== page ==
3.3. The impact of HIV and AIDS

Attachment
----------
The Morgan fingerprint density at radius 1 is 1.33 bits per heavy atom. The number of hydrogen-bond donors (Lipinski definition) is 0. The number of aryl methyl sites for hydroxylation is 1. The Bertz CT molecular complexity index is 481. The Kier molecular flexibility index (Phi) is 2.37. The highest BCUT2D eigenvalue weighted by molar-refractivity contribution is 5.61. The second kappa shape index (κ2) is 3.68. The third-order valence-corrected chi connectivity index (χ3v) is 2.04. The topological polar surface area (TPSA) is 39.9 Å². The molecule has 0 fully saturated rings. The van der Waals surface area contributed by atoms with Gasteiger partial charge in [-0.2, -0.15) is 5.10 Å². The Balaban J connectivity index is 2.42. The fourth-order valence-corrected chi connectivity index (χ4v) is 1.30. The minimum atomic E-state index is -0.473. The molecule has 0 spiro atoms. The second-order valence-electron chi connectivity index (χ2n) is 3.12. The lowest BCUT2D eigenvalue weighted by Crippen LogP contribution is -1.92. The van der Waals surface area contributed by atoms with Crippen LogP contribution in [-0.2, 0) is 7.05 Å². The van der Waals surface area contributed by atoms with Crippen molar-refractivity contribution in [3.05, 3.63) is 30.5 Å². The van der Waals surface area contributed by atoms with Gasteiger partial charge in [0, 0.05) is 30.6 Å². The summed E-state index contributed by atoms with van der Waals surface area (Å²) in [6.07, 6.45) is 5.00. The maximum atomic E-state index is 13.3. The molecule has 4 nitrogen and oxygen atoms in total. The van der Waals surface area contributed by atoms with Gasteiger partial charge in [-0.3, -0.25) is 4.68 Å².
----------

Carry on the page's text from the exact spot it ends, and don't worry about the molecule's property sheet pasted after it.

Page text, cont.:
The growing number of women in resource-poor areas, such as sub-Saharan Africa, who have immunodeficiency virus (HIV), appears to compound the problem because they have an increased risk of human papillomavirus (HPV) infection, the causal agent of cervical cancer (Goldie et al., 2001). South Africa remains one of the countries with a high HIV and AIDS prevalence rate - there are currently about 5.27 million people who are infected with HIV and AIDS in South Africa (UNAIDS, 2008). About 70% of the HIV positive pregnant women attending antenatal clinics are below the age of 30 years (Department of Health, 2007). The prevalence rate among young people aged 20-24 years was estimated to be 30%, with the highest prevalence rate of about 40% being among women aged 25-29 years. Cervical cancer is regarded as an important AIDS-related disease and since 1993 has been considered as an AIDS-defining illness in women with HIV virus (KwaZulu-Natal Department of Health, 2004). HIV positive women have a high rate of persistent HPV infections, and a higher rate than HIV negative women with the types of HPV that are associated with the development of high grade dysplasia and cervical cancer (Hoytt, 1998). HIV-positive women are almost five times more likely to present with dysplasia than HIV-negative women (KwaZulu-Natal Department of Health, 2004). One case-controlled case study reported that 60% of HPV positive women had initiated sex prior to reaching 16 years old. The report further stated that this may expose women to STIs, which may lower a woman’s immune response and contribute to malignant transformation of HPV infections (Kenney, 1994).